Article Text

PWE-071 A 6 year single centre experience of automated surveillance for hepatocellular carcinoma
  1. T Cross1,
  2. W Ding1,
  3. M Swaminathan1,
  4. C Farrell2,
  5. N Kibriya2,
  6. J Evans2
  1. 1Hepatology
  2. 2Radiology, Royal Liverpool Hospital, Liverpool, UK


Introduction Hepatocellular carcinoma (HCC) in western populations commonly occurs in the context of cirrhosis. There is therefore a rationale to offer ultrasound for surveillance for HCC with the aim of detecting malignancies at an early stage of disease for better prospects of cure. New guidelines from the National Institute of health and clinical excellence (NICE) in the UK, recommend surveillance be offered to all patients with cirrhosis.

Aims: To assess outcomes from patients enrolled in a HCC surveillance programme in a single centre in the UK, and to determine methods to identify patients most likely to benefit.

Method A single centre study of patients at the Royal Liverpool Hospital from September 2009 to October 2016. Patients were offered 6-monthly ultrasound scans. Patient characteristics collected included, age, gender, aetiology, standard biochemistry, BCLC stage, ECOG performance status, tumour size and number, and treatments offered. Additional factors included number of patients identified with curative disease, how many were offered curative treatment, and the survival at 1,2 and 5 years post diagnosis.

Results 299 patients were identified, 238 (80%), male. Median age 67 years (57-74). The disease aetiology where known was ALD=89, HBV=18, HCV=54, NASH=70, hemochromatosis=13, ALD + viral=13, others=24. BCLC stage was 0=19, A=101, B=63, C=38, D=48. Treatments offered were: resection-transplant=34, loco-regional therapy=132, sorafenib=19, palliation=92. Of 292 patients for which surveillance status was known 89 (31%), had HCC identified in surveillance. Surveillance patients were more likely to have disease detected at curable stage OR 0.56 (0.41–0.75, p<0.0001), and be offered curative therapy OR 0.65 (0.54–0.73 p<0.0001), this translated into improved patient survival at 1 year from diagnosis p=0.01, but not beyond (2 years p=0.26). 24% of surveillance patients were ECOG 0, while 18% of non-surveillance patients were ECOG 0. ECOG status was a strong predictor of death 1 year log rank=8.8, p=0.003, 2 years log rank 12.9, p<0.0001. A Duvoux score at presentation <2 was also a strong predictor of survival 1 year log rank=36.4, p<0.0001, 2 years log—rank 39.4 p<0.0001. The neutrophil to lymphocyte ration also predicted mortality at 2 years p<0.0001.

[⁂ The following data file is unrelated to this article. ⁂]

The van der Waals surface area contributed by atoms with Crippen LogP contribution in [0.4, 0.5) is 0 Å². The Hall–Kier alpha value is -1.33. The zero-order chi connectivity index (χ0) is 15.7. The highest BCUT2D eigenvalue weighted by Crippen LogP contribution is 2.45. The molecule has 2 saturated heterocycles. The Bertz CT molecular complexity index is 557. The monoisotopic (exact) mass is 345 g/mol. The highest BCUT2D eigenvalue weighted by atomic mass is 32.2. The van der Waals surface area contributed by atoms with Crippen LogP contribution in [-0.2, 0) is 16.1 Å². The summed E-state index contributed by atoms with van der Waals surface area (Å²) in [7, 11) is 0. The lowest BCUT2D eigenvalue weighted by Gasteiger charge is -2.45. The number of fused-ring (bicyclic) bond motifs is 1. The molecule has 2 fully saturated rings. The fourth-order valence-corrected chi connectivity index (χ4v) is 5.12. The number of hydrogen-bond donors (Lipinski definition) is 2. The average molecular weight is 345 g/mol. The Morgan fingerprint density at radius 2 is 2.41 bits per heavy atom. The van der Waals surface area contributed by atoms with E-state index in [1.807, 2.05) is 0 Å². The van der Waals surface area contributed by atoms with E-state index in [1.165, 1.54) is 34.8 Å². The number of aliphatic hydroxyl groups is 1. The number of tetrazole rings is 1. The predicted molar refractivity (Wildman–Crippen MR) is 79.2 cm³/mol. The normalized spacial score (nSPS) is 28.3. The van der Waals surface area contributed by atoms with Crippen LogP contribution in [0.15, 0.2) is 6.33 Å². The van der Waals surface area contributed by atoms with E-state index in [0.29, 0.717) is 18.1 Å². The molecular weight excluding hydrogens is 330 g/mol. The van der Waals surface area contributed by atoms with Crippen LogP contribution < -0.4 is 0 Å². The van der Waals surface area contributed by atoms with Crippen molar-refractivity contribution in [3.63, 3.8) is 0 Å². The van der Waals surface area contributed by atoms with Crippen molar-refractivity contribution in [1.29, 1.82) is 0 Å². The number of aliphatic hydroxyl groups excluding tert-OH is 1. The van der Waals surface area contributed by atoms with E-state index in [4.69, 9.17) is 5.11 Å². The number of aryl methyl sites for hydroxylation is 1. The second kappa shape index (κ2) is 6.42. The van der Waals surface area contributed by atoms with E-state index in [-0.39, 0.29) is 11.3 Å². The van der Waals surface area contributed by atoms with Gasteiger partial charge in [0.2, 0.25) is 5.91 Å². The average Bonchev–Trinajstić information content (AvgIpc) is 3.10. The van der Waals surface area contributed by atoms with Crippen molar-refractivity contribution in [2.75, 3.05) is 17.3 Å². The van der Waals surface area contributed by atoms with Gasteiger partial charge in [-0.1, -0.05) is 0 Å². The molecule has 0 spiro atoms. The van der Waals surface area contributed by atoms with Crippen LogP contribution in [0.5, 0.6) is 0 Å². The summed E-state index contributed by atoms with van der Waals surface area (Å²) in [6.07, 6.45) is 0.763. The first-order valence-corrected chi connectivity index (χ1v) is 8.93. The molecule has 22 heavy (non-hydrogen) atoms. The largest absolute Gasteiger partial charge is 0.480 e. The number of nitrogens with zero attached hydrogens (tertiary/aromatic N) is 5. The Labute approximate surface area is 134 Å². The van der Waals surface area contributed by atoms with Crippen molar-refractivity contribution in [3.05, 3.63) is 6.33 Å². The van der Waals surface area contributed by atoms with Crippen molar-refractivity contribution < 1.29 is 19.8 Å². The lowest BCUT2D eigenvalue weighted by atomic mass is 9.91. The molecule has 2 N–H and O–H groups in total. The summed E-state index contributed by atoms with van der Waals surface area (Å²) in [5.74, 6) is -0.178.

Conclusion Patients on surveillance were more likely to be offered curative therapy and be living one year from diagnosis. Survival benefit did not extend beyond this. The high proportion of patients with ECOG ≥1, suggests that many patients are inappropriately in surveillance programmes. This might explain the modest survival advantage. This could be used as a determinant to enrol patients into surveillance and should be revised on a 6-monthly basis.

Disclosure of Interest None Declared

  • hepatocellular carcinoma
  • Surveillance

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